Despite the Philippines being a country with a diverse linguistic landscape, the influence of Spanish language and culture remains evident in many aspects. One such area is the naming convention for the months of the year, which is deeply rooted in Spanish. The introduction of Gregorian calendar by Spain to Philippines during their Eastern conquests created a significant impact that exists till today.

The Gregorian Calendar in the Philippines

Introduced by Pope Gregory XIII in 1582, the Gregorian calendar was aggressively promoted by Spain, replacing the previously used Julian calendar in its territories, including the Philippines. Because of this transition, most Filipinos gradually adopted Spanish month names.

Here’s a comparison chart showing Filipino and Spanish month names:

Month (English)

Month (Filipino)

Month (Spanish)





































From this table, you can see that Filipino month names are almost identical to their Spanish counterparts with minor changes considering local pronunciation patterns.

Legacy of Spanish Rule

The Spanish rule in the Philippines lasted for approximately 300 years (1565-1898), and during this period, they implemented profound socio-cultural reforms, including a language shift towards Spanish.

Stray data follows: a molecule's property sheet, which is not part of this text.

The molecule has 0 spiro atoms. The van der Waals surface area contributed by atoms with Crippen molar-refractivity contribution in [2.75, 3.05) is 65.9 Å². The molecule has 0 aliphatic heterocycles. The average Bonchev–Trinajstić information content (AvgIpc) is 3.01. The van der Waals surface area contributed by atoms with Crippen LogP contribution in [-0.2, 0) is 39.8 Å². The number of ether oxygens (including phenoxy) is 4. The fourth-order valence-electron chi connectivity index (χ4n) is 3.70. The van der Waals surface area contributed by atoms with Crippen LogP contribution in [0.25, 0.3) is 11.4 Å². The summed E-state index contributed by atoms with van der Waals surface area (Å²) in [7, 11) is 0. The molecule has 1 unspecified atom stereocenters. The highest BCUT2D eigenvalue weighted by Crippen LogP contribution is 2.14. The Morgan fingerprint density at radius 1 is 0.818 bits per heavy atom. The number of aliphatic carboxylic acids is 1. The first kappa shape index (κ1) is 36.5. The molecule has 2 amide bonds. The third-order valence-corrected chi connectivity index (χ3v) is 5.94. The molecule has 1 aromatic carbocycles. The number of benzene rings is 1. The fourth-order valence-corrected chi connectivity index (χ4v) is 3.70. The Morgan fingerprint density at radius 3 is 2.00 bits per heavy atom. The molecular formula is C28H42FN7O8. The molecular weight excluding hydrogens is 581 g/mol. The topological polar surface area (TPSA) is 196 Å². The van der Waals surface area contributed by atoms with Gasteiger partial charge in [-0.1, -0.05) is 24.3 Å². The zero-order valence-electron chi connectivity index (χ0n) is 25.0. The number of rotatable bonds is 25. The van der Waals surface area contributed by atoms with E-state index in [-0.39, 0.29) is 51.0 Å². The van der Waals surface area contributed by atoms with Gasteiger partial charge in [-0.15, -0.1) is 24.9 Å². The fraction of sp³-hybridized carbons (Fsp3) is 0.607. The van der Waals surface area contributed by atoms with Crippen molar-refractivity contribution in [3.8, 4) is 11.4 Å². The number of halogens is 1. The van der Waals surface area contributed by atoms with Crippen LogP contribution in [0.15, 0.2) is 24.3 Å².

Although the Spanish language isn’t broadly spoken in the Philippines today, its impact resonates through Filipino (Tagalog) vocabulary and phraseology. While local dialects have certainly added their unique flavors to Tagalog over time, many words and expressions are still Spanish or have a Spanish origin.

Current Status of Spanish Influence

While the English language has largely replaced Spanish as a lingua franca in the Philippines due to American influence in the 20th century, traces of Spanish remain embedded in many aspects of Filipino culture. The Filipino calendar system is one such example.

The Gregorian calendar with its associated month names continues to be used across the country. It’s not just limited to urban areas but extends to rural regions as well, highlighting how deeply embedded this aspect of Spanish culture has become over centuries.

In summary, while there’s been a significant shift from Spanish to English in several areas of Filipino life post-independence, certain aspects like calendar terms continue to exhibit a strong Spanish influence. This provides an intriguing glimpse into how historical events can leave lasting impacts on language and culture.